About a decade and a half ago, economists coined the term "presenteeism" to describe what happens when employees try to work with a headache. Not surprisingly, it didn't do much for productivity. And the distraction added up - collectively costing more than the losses for employees who just closed up shop and stayed home.
But what if the present-but-absent syndrome wasn't an actual headache, but a metaphorical one - a sitter who doesn't show up? A school that’s going remote? A nanny needing an unexpected day off?
THE DOUBLE-WHAMMY OF CHILD CARE BREAKDOWNS
Arguably, that's a bigger problem. A headache only lasts the course of the problem. Child care problems can linger for days. It's the moment the notification arrives from school, plus the desperate, time-consuming calls to find help, the involuntary tics of checking and rechecking the phone to see if anyone's responded to the call, and then interviews and background checks for an unknown found online.
Eight hours without school on a Wednesday can cost the organization much of the Monday and Tuesday before. And the higher the stakes - a hard-won meeting with a prospect versus a garden-variety day of work - the greater the panic-stricken distraction and the more cataclysmic the potential cost. It's even worse when the worry, stress, and obsessing fail to produce an actual sitter. Then you've lost potential client meetings and billable hours as well a couple of days work.
It's the unappreciated double-whammy of the child care dilemma that often goes undiscussed. Our data shows that people without child care are losing eight days annually to child care problems. The companion statistic is that they're also no doubt contributing to $300 billion in losses related to workplace stress. And this was before the pandemic made the terms “regular school day” an oxymoron.
THE "MISMATCH BETWEEN CHILD CARE NEEDS AND WORK DEMANDS"
Among the parents we talked to, many were lucky to have one person on speed dial to pinch hit. Part of the problem is guilt. Parents are loathe to rely on relatives, and many have missed work simply because they couldn't bear to dial up a favor...again. Social distancing has only made it harder. Help can take weeks to find. For last-minute care employees don't source themselves, they'll also pay daily placement fees in addition to hourly rates, figures that can add up.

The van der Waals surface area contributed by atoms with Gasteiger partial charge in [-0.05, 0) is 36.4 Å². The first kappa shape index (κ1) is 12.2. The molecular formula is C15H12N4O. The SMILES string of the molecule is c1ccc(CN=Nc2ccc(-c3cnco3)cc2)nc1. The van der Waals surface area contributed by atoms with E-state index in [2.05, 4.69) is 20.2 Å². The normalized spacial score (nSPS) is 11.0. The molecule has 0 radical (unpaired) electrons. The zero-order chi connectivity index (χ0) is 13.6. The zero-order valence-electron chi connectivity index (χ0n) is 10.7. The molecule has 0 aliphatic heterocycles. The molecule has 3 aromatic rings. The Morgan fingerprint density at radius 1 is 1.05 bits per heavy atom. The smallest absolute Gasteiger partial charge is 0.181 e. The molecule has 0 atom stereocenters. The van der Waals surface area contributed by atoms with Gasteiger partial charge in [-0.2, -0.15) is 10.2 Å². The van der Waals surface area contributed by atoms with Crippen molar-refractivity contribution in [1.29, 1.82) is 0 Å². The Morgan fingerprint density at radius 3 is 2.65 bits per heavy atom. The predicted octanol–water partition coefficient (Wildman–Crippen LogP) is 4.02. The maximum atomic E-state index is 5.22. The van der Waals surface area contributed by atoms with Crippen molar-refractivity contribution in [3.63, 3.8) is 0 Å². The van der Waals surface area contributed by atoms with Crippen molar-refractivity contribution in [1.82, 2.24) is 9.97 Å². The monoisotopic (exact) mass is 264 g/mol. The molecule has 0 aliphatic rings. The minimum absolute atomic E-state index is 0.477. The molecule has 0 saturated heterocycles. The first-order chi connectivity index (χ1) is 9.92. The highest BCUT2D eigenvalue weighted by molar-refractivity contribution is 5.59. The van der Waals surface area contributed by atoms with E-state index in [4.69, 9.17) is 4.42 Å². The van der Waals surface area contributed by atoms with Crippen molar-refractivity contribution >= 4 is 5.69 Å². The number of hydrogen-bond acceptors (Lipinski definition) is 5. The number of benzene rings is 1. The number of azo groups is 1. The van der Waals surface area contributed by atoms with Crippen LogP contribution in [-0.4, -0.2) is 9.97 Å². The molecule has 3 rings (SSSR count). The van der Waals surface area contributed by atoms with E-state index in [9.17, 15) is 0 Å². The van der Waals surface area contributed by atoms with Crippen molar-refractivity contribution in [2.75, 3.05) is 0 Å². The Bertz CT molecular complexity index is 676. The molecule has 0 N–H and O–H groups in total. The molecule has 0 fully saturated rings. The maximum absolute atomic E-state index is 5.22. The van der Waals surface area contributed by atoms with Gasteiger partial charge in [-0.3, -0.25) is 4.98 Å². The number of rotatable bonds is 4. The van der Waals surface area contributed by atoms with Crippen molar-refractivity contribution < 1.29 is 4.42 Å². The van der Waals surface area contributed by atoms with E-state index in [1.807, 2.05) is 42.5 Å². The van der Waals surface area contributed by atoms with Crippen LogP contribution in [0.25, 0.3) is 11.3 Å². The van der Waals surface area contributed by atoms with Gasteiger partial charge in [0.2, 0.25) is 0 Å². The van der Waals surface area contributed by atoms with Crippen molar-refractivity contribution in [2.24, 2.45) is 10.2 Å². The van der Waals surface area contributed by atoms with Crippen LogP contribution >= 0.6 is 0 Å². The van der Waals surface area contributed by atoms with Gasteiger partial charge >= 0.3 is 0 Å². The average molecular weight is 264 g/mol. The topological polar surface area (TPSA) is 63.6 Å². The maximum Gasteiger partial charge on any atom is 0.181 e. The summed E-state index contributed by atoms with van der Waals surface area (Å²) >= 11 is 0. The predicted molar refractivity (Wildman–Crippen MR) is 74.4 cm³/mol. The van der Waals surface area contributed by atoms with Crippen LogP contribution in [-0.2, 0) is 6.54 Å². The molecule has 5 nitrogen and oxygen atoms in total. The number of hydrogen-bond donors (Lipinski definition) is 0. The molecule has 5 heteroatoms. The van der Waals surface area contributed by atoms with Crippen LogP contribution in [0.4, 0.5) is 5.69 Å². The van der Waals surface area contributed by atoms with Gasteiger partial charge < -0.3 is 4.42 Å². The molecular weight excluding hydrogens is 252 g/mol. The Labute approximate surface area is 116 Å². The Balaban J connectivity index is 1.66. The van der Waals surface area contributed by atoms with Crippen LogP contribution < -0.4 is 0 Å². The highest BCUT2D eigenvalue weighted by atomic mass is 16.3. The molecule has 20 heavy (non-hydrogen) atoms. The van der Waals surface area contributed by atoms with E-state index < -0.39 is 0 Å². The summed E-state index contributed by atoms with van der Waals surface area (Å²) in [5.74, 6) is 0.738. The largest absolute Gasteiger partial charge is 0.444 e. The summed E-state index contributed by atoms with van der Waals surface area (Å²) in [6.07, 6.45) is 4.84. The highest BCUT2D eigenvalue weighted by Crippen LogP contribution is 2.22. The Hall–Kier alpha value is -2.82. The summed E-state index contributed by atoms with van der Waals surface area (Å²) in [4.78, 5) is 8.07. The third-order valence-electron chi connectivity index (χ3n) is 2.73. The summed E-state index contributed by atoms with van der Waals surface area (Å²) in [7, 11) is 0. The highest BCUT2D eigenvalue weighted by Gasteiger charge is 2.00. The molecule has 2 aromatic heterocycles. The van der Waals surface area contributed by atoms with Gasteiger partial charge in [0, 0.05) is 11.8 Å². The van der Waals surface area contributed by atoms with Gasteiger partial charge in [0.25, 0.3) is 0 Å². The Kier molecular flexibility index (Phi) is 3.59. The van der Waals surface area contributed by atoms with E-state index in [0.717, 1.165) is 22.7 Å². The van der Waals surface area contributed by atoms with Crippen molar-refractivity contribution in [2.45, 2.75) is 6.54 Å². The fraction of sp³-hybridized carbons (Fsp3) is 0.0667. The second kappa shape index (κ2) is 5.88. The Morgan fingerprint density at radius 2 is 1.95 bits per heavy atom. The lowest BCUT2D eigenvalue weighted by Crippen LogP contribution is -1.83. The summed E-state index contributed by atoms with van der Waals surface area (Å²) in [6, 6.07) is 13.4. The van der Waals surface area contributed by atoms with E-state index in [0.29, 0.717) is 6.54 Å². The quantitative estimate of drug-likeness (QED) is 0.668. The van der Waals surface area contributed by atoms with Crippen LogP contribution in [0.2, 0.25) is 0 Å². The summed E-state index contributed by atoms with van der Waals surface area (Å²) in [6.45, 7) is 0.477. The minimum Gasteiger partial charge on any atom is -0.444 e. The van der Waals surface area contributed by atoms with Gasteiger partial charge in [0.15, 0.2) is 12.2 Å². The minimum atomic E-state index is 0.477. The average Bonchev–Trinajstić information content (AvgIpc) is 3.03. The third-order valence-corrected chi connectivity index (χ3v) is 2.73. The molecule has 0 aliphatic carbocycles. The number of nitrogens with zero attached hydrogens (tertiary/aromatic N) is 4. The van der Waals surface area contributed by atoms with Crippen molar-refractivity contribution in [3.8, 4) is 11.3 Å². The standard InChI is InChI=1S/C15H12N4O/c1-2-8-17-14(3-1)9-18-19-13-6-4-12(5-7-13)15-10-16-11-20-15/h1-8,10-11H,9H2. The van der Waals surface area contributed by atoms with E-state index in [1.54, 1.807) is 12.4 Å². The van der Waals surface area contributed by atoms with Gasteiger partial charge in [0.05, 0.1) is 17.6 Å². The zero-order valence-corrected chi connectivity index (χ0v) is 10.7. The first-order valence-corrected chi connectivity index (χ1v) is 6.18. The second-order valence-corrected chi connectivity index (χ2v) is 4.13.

"This mismatch between child care needs and work demands forces parents to assemble a complicated bundle of arrangements," wrote the New York Times. "These arrangements can be unstable and difficult to maintain, stress relationships and threaten the stability of already precarious work situations."
THE ECONOMICS OF PROVIDING A SOLUTION
The economics of solving the problem just make sense. Employer-sponsored back-up networks that subsidize care - and just as importantly, source and vet it - do more than avoid the above losses of multiple days. One estimate put the savings for a 250-person company at $75,000 per year. Add that to the risk of losing employees - a real threat right now as more and more women opt out - and you've got some real ROI.
And it's not theoretical. Just how not theoretical can be read in one Unilever employee's experience. "By signing up [for employer-sponsored back-up care], I've taken that responsibility off of my plate and a competent professional has taken that on for me," she told us when a nanny canceled before an important client meeting.
"I don't have to make 20 different calls. I don't have to ask family or friends for a favor. I don't have to worry about it. I know that back-up care is going to show up when I need them to."